In accordance with the National Strategy for Suicide Prevention, September is Suicide Prevention Month—a time to circulate mental health resources and engage in discourse regarding suicide in order to help those struggling understand that they are not alone.
Suicide is extremely deadly amongst college populations. According to the National Alliance on Mental Health, “suicide is the second leading cause of death for people ages 10-34,” yet there is a significant stigma against mental health in America.
“[The] Diagnostic and Statistical Manual for Mental Disorders (DSM)…gave the impression that mental health was based on controllable behaviors [when it was published in 1952],” said Linda Faust, a licensed master social worker in the Wilcox Center for Counseling and Wellness. “Mental health has been viewed as more personal or negative than a physical illness would be.”
Stigmatization of mental disorders has had numerous consequences.
“[Stigmas have lead to a] reluctance of seeking treatment, bullying or intimidation of others [and] difficulty getting health insurance to cover treatment,” said Faust.
Unsurprisingly, many individuals experiencing suicidal ideation do not reach out for help. According to the National Alliance on Mental Health, only 46% of suicide victims have been diagnosed with a mental disorder while 90% of suicide victims experienced symptoms of mental disorders. It is therefore important to be aware of how suicidal ideation comes about, and how we can best support ourselves and those around us.
In addition to common risk factors, such as chronic pain or a family history of mental disorders/substance abuse/suicide attempts, college students face additional stressors.
“In college age populations, that being 18-22, there is quite a bit of transition going on,” said Maggie Magoon, a lecturer in the psychology department. “Changes can be [positive] or negative and can cause stress. There is also sometimes a cultural shock, coming to campus and being away from friends, family and ‘normal’ structure.”
Some college-specific stressors facing students include heightened independence, alienation from peers and increased access to illegal substances. There are also many traumatizing and dangerous experiences that may or may not take place in college.
Knowing these things, action can be taken in order to nurture positive mental health practices. Internally, suicidal ideation and tendency can occur as the result of many different forces.
“Since mental illness can manifest itself in many different ways, I think it is important to pinpoint your struggles and be honest with yourself,” said Asia Patterson (’21).
According to the Suicide Prevention Center, up to 87% of suicides are impulsive (unplanned) attempts.
“Even right now is hard, understand that it won’t be that way forever,” said Patterson. “Emotions are temporary.”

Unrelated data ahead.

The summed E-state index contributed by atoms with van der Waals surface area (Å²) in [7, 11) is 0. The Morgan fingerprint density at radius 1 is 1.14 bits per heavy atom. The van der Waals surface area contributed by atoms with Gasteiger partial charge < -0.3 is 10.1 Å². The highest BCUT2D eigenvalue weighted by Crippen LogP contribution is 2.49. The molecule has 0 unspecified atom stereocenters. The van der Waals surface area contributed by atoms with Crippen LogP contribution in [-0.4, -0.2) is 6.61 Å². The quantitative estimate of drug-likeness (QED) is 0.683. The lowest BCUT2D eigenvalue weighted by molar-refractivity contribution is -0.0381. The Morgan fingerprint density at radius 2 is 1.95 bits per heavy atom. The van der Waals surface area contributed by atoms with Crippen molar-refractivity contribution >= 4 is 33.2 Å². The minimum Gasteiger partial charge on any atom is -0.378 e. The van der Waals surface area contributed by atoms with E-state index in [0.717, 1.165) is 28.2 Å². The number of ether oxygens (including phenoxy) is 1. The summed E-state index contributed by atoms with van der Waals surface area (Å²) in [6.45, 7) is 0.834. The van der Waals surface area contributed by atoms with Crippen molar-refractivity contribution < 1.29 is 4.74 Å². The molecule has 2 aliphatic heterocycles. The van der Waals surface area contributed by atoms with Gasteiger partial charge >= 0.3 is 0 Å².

It can also help to foster positivity. “If there is something negative happening, it is okay. We have negativity in our lives,” said Magoon. “The problem occurs when you begin to ruminate or obsess about that negativity. A positive viewpoint in life can help in so many ways.”
Lastly, understand that productive mental, physical, and social practices are key in managing stress and combating suicidal ideation.
“It sounds very simplistic, but the top three recommendations for being mentally healthy are sleep well, eat well, and exercise,” said Magoon. “Additionally, social contact is a protective factor against suicidal ideation.”
Remember to be kind to yourself, and find someone you trust to confide in.
“Whenever I find myself [struggling with something], there is a lot of realizing that… I can’t always change it but I can learn and grow from it,” said Ryan Calhoun (’24).
As human beings, we often underestimate the impact our lives have on those around us. All human lives have intrinsic value and those struggling with mental illnesses are no different.
Our Student Chapter of Active Minds is a club focusing on Mental Health Education, Awareness and Suicide Prevention. September 21 at 7 pm via Zoom, Active Minds will feature John Tessitore of the JCK Foundation, who will discuss his mental health journey.
If you or a loved one is struggling with suicidal ideation, know that there are resources for you. Call the National Suicide Prevention Lifeline at 1-800-273-TALK (8255), or text HELLO to 741741. The Counseling Center is open Monday – Friday 8:30 – 5 pm, closed from noon – 1pm for lunch.
They offer free sessions, up to 14 an academic year and it is completely confidential. With having three full-time counselors, students can typically get am appointment within the week. If it is a more urgent matter, there are 2 crisis hour appointments offered per day. Simply email Wellness@Alma.edu or call 989-463-7225.